Lisbon, more than 3000 years of eventful history of survival, shaken and repeatedly destroyed and with unbroken attraction
My way further leads me to Lisbon at the Tejo, which flows into the Atlantic Ocean with a wide bay. The predominant cityscape is characterized by the quickly rebuilt houses in prefabricated construction after the devastating earthquake, tsunami and large fire of 1755. Sebastião José de Carvalho e Mello, then Foreign Minister under King Joseph I of Portugal, very efficiently led a rapid reconstruction with the introduction of urban planning novel, rectangular streets, especially in the area of the Baixa and around the Rua Augusta. He therefore later became First Minister and, as Marquês de Pombal, led Portugal from the traditional, clerical politics of the Middle Ages to the enlightened absolutism of modernity.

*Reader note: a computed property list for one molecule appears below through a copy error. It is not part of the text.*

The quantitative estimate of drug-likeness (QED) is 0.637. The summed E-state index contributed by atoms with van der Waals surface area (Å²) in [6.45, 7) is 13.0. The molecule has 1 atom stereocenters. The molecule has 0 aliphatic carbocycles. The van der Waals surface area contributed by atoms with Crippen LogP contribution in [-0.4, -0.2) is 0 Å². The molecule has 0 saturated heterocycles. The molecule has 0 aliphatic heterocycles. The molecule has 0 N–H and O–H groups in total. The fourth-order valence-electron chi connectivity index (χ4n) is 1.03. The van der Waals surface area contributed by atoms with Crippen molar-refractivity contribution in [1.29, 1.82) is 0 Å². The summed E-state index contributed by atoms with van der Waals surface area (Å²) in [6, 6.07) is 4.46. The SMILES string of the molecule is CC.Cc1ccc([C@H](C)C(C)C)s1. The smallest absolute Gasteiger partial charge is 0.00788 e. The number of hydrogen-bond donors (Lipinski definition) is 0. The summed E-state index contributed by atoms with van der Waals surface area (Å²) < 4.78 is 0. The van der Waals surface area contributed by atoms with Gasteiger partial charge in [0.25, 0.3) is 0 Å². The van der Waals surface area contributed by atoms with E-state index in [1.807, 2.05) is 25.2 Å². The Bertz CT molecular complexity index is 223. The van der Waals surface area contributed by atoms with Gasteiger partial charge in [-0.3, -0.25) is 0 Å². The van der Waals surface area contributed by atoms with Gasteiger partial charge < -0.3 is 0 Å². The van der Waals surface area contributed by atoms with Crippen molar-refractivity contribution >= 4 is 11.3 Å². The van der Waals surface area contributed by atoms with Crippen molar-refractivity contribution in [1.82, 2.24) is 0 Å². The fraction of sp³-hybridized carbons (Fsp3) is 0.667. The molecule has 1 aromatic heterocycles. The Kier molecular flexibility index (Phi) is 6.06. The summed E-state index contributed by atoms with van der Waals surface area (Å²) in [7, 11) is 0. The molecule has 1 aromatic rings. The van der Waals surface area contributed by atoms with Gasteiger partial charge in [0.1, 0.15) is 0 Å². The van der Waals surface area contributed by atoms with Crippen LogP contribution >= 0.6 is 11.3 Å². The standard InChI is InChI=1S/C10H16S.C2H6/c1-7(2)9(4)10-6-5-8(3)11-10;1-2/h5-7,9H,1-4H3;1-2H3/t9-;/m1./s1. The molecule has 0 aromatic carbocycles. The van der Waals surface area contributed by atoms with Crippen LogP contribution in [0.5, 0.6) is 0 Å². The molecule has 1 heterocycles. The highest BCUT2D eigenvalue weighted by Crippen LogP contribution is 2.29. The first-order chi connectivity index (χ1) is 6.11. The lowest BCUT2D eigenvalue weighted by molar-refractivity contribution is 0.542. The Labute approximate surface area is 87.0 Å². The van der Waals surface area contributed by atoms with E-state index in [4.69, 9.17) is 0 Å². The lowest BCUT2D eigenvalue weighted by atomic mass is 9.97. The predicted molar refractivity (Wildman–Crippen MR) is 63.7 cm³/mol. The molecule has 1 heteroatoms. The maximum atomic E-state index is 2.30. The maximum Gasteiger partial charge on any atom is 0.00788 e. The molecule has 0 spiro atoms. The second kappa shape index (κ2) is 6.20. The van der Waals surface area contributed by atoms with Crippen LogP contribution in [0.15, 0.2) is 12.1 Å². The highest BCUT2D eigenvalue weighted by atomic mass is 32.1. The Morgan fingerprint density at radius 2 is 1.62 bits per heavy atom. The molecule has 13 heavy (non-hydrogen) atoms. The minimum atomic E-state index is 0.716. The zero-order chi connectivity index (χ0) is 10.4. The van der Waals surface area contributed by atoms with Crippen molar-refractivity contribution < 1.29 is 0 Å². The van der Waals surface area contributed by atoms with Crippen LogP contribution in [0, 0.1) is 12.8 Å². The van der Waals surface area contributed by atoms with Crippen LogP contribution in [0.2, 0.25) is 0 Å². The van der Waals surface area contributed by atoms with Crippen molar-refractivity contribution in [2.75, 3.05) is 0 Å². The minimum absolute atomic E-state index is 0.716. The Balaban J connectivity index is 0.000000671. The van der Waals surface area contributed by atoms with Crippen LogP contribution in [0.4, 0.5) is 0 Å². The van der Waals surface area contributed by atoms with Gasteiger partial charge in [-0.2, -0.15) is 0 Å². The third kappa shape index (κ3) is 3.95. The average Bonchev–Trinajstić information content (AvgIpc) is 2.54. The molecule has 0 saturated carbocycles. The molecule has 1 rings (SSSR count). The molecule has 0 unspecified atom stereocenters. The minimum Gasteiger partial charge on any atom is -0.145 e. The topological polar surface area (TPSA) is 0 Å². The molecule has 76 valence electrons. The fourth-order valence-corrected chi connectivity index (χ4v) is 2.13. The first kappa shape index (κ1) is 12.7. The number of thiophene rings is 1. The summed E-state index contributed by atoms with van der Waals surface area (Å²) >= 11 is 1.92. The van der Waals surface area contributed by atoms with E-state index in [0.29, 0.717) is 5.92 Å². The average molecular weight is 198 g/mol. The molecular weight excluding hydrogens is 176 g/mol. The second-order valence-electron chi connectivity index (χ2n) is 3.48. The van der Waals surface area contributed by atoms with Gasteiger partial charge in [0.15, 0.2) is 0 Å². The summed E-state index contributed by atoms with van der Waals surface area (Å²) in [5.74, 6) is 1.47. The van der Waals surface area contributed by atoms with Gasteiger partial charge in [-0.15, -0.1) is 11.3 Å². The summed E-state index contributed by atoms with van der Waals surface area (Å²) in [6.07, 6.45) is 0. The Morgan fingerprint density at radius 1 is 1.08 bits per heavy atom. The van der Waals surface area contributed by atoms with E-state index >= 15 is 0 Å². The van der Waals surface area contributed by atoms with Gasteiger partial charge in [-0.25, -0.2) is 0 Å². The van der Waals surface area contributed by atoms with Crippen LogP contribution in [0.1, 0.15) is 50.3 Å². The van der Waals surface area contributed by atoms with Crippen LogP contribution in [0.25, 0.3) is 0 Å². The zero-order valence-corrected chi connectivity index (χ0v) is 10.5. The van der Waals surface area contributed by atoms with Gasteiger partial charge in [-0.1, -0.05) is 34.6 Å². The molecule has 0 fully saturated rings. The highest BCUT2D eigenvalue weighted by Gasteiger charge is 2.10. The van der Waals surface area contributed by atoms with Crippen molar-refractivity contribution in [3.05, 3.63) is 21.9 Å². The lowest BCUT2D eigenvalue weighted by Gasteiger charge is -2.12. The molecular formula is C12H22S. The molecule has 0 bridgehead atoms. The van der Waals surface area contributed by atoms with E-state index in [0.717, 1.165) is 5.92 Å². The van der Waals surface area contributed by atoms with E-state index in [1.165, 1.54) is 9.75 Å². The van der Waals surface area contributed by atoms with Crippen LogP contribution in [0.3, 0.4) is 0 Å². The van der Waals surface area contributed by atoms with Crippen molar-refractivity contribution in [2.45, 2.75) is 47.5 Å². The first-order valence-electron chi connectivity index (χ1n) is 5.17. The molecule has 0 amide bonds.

My Airbnb apartment on the 4th floor of a modern renovated old building offers me a never ending view of the valley to the district Estrela from the mini balcony. The first walk goes in the direction of Baixa to the Elevador de Santa Justa or Elevador do Carmo, from there through the winding alleys and stairs of the Alfama, created in Moorish times, up to the Igreja de São Tiago e São Martinho at the corner Rua de Santiago | Freguesia de Santa Maria Maior. It is the starting point of the Caminho Português de Santiago, the Portuguese Way of Saint James in Lisbon. As in Porto, I am fascinated by the small trams from the 1930s, which squeak, rattle and clatter sometimes in narrow and steep streets, bumping over rails that have not been level for a long time and have no regular bend in curves for a rumble-free ride. At turnouts the tram loses contact with the overhead line as planned and stops. Then the driver gets off at the back and pulls down the catenary contact, which is spring-mounted on an insulated rope, a little bit to place it a little bit to the side under the new catenary, which goes around the curve. Then he gets back into his driver’s seat and drives on. I can’t get out of the jam. Mechanically guided electricity. A technology that hasn’t changed for 90 years and it still works. There are also the funiculars, called Ascensores de Lisboa, which are considered lifts. They look like small trams, but only have two stops, namely at the top and bottom of busy steep streets and alleys. The next day, I afford myself a travel guide. Monika is from Düsseldorf, has Danish-Indian roots and has lived in Lisbon for about 5 years out of passion. Bull’s eye! Three hours booked become eight. Monika is a walking, talking encyclopaedia about Lisbon and its history, architecture, art and culture. Finally, I visit the Catedral Sé Patriarcal or Igreja de Santa Maria Maior and let myself be impressed by the museum there. In the cathedral I am also allowed to take pictures. The way home is illustrated by the pre-Christmas adorned city centre, in which the many people do not seem to be so hectic as I know it from Germany.